Selection of Weight Modules
Main keywords for this artile are Selection of Weight Modules. Weight Module Capacity. Weight Module Instrument Range. Weight Modules Supports.
Selection of Weight Modules
Three important factors should be considered when selecting weight modules for an electronic weighing system. These factors are as follows:
Vessel Mounting – Tension or Compression
- Weight modules are available for use in compression or in tension. Either method can yield high accuracy weighing systems and there is little to suggest one over the other. In most cases, plant layout is the governing factor. However, the following general guidelines can be applied to determine whether the vessel should be weighted in tension or compression:
- Maximum weighing system accuracy and stability can be achieved when the vessel is mounted in compression on a rigid concrete foundation. This type of installation avoids all the usual sources of deflection, variations in weight module alignment, and vibration that act to compromise accuracy and stability. Therefore, when high accuracy is required (0.05 percent), this approach should be considered first.
- Vessels weighing up to 3000 pounds are good choices for the simplest weighing system, a single canister type weight module or S-Cell in tension. Note that lateral restraints will be added if required to keep the vessel from tipping, rocking, and rotating.
Weight Modules Supports
- The number of supports is determined by the geometry of the supported structure – tank, silo, and hopper. The following guidelines can be used to determine the number of supports:
- Upright cylindrical vessels should have 3 supports. However, vessels requiring greater stability should have at least 4 supports; a round vessel with 4 supports is 20 percent more stable against tipping than the same vessel with 3 supports.
- Horizontal cylindrical vessels usually have 2 saddles positioned symmetrically apart from both ends. Three or 4 supports are placed under the saddles, depending upon the stability and accuracy required.
- Rectangular vessels such as hoppers and bins generally use 4 supports to accommodate the vessel geometry, symmetry, and understructure framework.
- There are a number of ways in which weight modules can be arranged for satisfactory performance in a weighing system. The following guidelines will be used to determine the number of weight modules for a weighing system:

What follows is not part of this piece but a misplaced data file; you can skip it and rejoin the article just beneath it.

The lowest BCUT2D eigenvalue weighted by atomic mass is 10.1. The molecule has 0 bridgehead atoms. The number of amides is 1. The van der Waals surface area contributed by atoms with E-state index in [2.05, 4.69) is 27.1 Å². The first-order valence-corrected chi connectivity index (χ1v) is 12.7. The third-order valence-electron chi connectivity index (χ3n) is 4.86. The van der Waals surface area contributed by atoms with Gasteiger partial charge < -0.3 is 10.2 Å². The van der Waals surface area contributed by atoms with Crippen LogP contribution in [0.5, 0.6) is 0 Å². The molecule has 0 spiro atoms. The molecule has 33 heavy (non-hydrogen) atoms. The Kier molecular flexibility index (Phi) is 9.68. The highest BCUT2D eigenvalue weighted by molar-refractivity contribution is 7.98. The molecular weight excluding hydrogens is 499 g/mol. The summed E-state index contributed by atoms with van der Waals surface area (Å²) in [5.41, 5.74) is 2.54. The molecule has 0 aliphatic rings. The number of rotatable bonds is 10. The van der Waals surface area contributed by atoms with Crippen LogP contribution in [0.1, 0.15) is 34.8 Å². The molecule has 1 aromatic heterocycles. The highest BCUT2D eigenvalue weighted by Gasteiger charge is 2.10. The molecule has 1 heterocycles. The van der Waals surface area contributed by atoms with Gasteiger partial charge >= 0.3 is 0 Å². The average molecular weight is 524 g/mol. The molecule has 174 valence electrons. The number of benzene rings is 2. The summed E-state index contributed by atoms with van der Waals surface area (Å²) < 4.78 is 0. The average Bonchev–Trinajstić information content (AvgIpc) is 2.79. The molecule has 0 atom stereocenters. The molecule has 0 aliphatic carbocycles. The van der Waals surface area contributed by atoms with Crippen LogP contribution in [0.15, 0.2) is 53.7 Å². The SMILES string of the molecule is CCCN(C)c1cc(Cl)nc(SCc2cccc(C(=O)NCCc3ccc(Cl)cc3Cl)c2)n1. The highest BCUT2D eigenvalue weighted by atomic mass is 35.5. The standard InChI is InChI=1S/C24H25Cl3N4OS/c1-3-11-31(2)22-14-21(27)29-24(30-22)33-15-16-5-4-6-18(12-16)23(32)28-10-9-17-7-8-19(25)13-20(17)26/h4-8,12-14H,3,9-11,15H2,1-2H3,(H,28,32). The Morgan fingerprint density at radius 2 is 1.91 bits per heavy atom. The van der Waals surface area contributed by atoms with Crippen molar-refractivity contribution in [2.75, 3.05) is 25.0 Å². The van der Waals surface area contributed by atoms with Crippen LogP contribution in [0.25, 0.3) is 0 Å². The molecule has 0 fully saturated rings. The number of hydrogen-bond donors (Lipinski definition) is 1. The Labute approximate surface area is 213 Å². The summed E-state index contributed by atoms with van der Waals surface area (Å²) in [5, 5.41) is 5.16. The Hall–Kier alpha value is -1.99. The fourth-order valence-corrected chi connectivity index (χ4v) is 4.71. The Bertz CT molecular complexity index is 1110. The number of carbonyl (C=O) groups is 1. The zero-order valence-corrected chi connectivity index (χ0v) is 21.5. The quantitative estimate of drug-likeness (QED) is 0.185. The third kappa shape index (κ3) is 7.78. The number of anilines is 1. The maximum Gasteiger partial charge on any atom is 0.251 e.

- Single or double weight modules will be used for general weighing where accuracies in the order of ½ percent of full scale can be tolerated.
- Three or more weight modules per vessel will be used to achieve higher accuracies (1/4 percent of full scale or better).
Weight Module Capacity
- The total weight of the vessel, plus the anticipated maximum weight of the vessel contents, and the number of supports determine the weight module capacity. The following steps can be used to quickly determine the weight module capacity:
Step 1. Determine the dead load (tare weight) of the empty vessel plus all attached piping, agitators, vibrators, insulation, and the heating fluids.
Step 2. Determine the maximum weight of the vessel contents, or live load (net weight).
Step 3. Add deal load and live load to obtain the gross weight.
Step 4. Calculate the weight module capacity required for each support point;
Weight Module Capacity = C Gross Vessel Weight
Number of Supports where C – Compensation factor (1.25 – 1.30)
Step 5. Compensation factor is an allowance used to compensate for low tare estimates, dynamic forces produced by external effects such as wind and impact forces causes an unequal load distribution on the weight modules as installed.
Step 6. The ultimate choice of weight module is finally determined by using the manufacturer’s load cell selection chart to find which cells have a capacity equal to or slightly higher than what was calculated in Step 4.
Step 7. It should be noted that in some instances, where the installation is free from vibration or shock loads, weight modules can be used up to 150 percent of rated capacity, which is called safe overload of the weight module. Safe overload is normally given on the load cell product datasheet.
Step 8. It is important to note that if the calculations determine that 25 K pound weight module should be used, then is should be used. It is not advisable to use a 50 K pound weight module when a 25 K pound is indicated, although it would theoretically work. The reason for this is that if the weight modules are over sized for the application, the zero temperature stability will be affected.
Weight Module Instrument Range
Another design consideration of electronic weighing systems is to determine weight indicator range compatibility with a multiple weight module under structure. If it is a special build or if it s a conversion of an existing mechanical scale, the micro volts per increment should be calculated. Calculate the micro volts per increment, then check with the micro volt chart for the weight indicator to make sure that the selected weight modules are sized to generate a signal of sufficient strength to allow accurate measurement. It is suggested that the selected weight Instrument supplier be contacted to find out the proper procedure to check this compatibility.